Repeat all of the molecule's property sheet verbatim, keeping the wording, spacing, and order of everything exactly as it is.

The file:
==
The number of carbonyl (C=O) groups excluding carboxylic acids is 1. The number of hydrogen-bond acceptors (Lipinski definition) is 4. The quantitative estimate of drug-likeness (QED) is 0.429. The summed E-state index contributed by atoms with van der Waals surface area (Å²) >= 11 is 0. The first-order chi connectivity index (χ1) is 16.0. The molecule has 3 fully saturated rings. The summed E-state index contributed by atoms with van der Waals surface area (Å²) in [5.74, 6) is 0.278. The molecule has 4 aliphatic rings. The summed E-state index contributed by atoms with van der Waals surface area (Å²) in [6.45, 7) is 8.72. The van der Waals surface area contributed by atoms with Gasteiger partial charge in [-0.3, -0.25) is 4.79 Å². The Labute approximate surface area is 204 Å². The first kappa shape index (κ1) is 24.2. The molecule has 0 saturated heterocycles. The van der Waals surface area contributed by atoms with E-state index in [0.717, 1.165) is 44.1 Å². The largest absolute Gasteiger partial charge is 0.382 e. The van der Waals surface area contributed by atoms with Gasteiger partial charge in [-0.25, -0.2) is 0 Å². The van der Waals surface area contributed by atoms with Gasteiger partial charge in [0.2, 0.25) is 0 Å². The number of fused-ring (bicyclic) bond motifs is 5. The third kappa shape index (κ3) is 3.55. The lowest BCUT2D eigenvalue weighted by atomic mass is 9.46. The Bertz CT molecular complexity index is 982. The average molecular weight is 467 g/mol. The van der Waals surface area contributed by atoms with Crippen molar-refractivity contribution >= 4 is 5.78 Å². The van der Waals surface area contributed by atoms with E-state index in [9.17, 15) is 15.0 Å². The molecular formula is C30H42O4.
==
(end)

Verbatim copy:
The number of carbonyl (C=O) groups excluding carboxylic acids is 1. The number of hydrogen-bond acceptors (Lipinski definition) is 4. The quantitative estimate of drug-likeness (QED) is 0.429. The summed E-state index contributed by atoms with van der Waals surface area (Å²) >= 11 is 0. The first-order chi connectivity index (χ1) is 16.0. The molecule has 3 fully saturated rings. The summed E-state index contributed by atoms with van der Waals surface area (Å²) in [5.74, 6) is 0.278. The molecule has 4 aliphatic rings. The summed E-state index contributed by atoms with van der Waals surface area (Å²) in [6.45, 7) is 8.72. The van der Waals surface area contributed by atoms with Gasteiger partial charge in [-0.3, -0.25) is 4.79 Å². The Labute approximate surface area is 204 Å². The first kappa shape index (κ1) is 24.2. The molecule has 0 saturated heterocycles. The van der Waals surface area contributed by atoms with E-state index in [0.717, 1.165) is 44.1 Å². The largest absolute Gasteiger partial charge is 0.382 e. The van der Waals surface area contributed by atoms with Gasteiger partial charge in [-0.25, -0.2) is 0 Å². The van der Waals surface area contributed by atoms with Gasteiger partial charge in [0.2, 0.25) is 0 Å². The number of fused-ring (bicyclic) bond motifs is 5. The third kappa shape index (κ3) is 3.55. The lowest BCUT2D eigenvalue weighted by atomic mass is 9.46. The Bertz CT molecular complexity index is 982. The average molecular weight is 467 g/mol. The van der Waals surface area contributed by atoms with Crippen molar-refractivity contribution >= 4 is 5.78 Å². The van der Waals surface area contributed by atoms with E-state index in [9.17, 15) is 15.0 Å². The molecular formula is C30H42O4.